Endgrain came about when reexamining the stained oak parquet flooring created for the Stella McCartney store in Milan in 2010.
At the entrance of the shop, where the footfall was highest, the colour on the flooring faded away because only the outside layer of the wood was stained. Endgrain showcases the possibilities provided by dying wood instead of painting it. Staining the wood all the way though leaves it consistently saturated, when Endgrain gets dirty or fades in the sun, removing or sanding the layer will make it look brand new again.
The idea for the timber soaking came from xylem, the water-conducting tissue that is found in trees and which facilitates the transportation of nourishment through the roots and into the remainder of the plant. Each wood responded differently to the chemicals in the dye, experimentation helped settle on two types of wood: Jelutong Timber and Southern Yellow Pine. These selected woods allowed the stain to soak all the way through best, whilst giving different aesthetic qualities; jelutong brings out the colour and pine brings out the natural grain on the wood.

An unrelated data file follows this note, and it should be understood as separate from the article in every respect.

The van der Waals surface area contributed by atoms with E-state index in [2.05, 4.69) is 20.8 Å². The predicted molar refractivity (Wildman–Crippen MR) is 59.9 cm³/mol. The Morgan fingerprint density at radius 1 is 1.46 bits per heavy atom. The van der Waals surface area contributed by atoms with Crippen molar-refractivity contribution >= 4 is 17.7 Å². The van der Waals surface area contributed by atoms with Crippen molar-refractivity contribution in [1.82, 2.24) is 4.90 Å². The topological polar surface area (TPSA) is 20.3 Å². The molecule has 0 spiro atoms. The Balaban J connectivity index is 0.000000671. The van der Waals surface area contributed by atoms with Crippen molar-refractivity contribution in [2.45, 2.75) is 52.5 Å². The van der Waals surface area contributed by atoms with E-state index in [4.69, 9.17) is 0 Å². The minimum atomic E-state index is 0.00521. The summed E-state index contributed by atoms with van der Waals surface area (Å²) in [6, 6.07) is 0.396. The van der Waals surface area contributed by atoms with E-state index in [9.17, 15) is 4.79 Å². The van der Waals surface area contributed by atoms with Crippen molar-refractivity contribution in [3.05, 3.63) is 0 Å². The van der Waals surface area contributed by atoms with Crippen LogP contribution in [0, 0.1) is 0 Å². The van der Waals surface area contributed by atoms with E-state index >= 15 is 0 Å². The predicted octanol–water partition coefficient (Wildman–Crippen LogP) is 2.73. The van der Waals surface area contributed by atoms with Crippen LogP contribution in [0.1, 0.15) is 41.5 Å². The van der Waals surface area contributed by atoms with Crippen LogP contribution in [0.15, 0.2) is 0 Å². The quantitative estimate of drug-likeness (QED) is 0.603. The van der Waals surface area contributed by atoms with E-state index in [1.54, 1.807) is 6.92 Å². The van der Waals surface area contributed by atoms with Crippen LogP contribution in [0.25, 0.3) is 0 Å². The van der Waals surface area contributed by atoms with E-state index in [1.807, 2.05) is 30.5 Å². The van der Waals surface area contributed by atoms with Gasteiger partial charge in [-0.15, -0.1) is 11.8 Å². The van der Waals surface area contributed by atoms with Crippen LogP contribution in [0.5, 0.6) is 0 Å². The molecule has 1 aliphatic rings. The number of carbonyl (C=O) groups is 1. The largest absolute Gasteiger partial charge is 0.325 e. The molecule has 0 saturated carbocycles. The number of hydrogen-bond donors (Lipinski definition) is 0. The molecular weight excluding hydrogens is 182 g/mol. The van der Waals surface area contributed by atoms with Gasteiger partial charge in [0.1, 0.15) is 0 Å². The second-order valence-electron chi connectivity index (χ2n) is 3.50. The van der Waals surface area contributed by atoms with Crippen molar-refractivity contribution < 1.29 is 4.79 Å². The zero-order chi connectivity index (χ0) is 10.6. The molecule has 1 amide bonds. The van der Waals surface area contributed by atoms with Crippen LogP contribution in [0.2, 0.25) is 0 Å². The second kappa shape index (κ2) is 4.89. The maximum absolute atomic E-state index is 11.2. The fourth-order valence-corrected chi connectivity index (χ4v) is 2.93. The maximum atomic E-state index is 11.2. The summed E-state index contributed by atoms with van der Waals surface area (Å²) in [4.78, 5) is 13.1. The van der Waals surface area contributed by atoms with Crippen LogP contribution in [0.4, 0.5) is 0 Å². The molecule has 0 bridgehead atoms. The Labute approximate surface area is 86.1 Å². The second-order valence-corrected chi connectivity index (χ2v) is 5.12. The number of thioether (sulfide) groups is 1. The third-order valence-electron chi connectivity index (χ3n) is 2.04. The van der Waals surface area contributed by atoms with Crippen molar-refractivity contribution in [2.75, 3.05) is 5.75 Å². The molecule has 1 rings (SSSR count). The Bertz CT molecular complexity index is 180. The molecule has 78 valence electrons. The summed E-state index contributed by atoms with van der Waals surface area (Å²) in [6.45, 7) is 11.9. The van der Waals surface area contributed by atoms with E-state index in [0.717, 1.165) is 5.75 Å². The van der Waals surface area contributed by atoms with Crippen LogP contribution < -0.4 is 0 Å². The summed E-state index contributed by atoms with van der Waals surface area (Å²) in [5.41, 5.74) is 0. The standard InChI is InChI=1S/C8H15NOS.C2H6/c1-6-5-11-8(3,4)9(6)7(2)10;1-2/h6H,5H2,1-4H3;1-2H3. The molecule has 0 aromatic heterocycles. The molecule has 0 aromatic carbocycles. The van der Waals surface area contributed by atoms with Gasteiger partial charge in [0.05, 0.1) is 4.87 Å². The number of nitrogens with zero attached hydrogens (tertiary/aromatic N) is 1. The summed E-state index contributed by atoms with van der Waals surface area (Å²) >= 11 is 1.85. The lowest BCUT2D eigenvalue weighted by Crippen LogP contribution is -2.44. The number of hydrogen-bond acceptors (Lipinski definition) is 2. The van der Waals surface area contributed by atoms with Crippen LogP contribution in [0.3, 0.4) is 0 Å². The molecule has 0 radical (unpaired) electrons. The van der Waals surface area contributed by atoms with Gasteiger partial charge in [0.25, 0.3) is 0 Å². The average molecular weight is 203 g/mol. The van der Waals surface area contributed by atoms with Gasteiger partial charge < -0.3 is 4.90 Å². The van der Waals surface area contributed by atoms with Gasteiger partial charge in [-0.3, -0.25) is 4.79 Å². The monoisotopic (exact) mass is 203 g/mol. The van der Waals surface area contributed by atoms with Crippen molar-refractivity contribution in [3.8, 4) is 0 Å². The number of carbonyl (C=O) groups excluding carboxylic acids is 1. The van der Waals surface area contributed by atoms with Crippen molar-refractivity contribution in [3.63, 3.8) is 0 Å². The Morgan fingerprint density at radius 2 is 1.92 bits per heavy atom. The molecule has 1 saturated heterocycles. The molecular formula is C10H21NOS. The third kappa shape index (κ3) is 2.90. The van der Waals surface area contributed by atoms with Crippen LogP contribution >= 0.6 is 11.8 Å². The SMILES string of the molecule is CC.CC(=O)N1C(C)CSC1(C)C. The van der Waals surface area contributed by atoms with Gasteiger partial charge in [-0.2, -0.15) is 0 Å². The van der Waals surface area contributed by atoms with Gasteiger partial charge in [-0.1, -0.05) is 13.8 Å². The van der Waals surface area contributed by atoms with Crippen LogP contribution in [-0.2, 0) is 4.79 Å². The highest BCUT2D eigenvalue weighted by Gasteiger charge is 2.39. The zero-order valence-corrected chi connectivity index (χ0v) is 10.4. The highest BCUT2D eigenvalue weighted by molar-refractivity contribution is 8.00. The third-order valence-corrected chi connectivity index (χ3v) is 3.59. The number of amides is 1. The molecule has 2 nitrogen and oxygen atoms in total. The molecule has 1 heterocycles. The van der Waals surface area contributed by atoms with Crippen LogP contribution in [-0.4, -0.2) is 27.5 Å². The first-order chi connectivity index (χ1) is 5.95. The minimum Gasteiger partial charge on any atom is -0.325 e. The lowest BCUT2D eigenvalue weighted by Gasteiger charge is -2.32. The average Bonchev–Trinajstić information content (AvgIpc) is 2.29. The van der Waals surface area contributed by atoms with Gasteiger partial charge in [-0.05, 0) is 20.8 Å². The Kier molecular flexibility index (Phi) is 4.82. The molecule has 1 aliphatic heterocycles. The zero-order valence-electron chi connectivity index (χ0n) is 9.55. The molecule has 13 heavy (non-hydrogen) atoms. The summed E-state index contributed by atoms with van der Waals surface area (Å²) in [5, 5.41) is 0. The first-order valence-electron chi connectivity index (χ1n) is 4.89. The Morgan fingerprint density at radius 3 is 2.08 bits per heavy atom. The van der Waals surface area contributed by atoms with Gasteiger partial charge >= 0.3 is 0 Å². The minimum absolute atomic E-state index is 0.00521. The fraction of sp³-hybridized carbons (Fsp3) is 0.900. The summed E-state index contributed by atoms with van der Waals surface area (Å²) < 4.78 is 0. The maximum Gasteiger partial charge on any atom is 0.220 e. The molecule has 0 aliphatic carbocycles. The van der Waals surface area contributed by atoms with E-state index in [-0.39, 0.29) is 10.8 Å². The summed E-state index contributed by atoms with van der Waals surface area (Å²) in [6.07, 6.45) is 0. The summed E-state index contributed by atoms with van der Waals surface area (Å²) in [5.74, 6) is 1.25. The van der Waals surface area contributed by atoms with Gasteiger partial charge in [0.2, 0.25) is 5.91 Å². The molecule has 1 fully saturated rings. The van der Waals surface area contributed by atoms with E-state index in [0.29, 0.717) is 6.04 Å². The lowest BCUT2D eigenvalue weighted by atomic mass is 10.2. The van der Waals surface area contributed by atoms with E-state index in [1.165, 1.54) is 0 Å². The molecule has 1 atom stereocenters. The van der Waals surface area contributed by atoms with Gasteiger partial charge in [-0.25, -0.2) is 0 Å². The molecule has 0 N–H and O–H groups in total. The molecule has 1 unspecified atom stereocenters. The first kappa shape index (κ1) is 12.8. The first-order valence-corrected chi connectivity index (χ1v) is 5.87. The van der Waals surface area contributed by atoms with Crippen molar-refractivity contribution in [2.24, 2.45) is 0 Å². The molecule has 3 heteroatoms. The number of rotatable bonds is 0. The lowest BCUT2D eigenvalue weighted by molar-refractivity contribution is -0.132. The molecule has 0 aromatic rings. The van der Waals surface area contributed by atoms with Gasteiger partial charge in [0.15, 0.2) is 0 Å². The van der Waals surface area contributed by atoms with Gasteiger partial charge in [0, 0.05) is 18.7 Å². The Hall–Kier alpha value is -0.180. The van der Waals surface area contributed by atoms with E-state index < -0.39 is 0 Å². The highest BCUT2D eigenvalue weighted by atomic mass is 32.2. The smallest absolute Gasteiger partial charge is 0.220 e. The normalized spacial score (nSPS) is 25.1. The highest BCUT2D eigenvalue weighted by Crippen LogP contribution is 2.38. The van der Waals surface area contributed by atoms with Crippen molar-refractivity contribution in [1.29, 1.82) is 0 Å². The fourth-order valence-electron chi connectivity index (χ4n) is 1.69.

The constituent wood blocks in the pieces are glued together much like a butchers block, facing up, because it’s the stronger surface of the timber and able to withstand chopping meat with a big knife. Inspired by checked patterns, the grid arrangement of the coloured blocks introduces what we usually see in textiles into 3D wooden piece. When sculpting the 2D patterned blocks into the finish objects the volumetric shape distorts the graphic patterns in a surprising and unexpected way that feels almost like a 3D marquetry. Who would have thought squares could be so curvy?
Wood SupplierJennor Timber
SpeciesJelutong, Southern Yellow Pine, Cypress veneer
DesignerYael Mer & Shay Alkalay, Raw-Edges Design Studio